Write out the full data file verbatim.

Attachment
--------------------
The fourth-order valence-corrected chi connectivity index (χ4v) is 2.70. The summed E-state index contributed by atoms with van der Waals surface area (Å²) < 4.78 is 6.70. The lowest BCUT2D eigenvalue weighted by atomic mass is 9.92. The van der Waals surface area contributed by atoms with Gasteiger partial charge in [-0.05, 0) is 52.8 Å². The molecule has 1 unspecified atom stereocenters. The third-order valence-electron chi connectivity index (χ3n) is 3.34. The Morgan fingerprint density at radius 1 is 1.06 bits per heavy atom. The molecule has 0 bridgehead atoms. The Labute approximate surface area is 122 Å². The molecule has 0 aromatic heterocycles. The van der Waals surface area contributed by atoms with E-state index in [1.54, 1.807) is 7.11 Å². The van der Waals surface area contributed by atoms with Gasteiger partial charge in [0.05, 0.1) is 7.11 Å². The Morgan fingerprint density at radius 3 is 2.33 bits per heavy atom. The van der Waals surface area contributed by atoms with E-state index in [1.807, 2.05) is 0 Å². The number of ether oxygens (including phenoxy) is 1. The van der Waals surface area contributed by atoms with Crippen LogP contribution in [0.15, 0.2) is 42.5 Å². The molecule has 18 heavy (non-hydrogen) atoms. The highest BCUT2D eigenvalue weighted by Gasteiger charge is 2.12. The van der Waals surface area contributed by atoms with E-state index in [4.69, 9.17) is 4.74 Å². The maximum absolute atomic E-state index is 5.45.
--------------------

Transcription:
The fourth-order valence-corrected chi connectivity index (χ4v) is 2.70. The summed E-state index contributed by atoms with van der Waals surface area (Å²) < 4.78 is 6.70. The lowest BCUT2D eigenvalue weighted by atomic mass is 9.92. The van der Waals surface area contributed by atoms with Gasteiger partial charge in [-0.05, 0) is 52.8 Å². The molecule has 1 unspecified atom stereocenters. The third-order valence-electron chi connectivity index (χ3n) is 3.34. The Morgan fingerprint density at radius 1 is 1.06 bits per heavy atom. The molecule has 0 bridgehead atoms. The Labute approximate surface area is 122 Å². The molecule has 0 aromatic heterocycles. The van der Waals surface area contributed by atoms with E-state index in [1.54, 1.807) is 7.11 Å². The van der Waals surface area contributed by atoms with Gasteiger partial charge in [0.05, 0.1) is 7.11 Å². The Morgan fingerprint density at radius 3 is 2.33 bits per heavy atom. The van der Waals surface area contributed by atoms with E-state index in [1.807, 2.05) is 0 Å². The number of ether oxygens (including phenoxy) is 1. The van der Waals surface area contributed by atoms with Crippen LogP contribution in [0.15, 0.2) is 42.5 Å². The molecule has 18 heavy (non-hydrogen) atoms. The highest BCUT2D eigenvalue weighted by Gasteiger charge is 2.12. The van der Waals surface area contributed by atoms with E-state index in [4.69, 9.17) is 4.74 Å². The maximum absolute atomic E-state index is 5.45.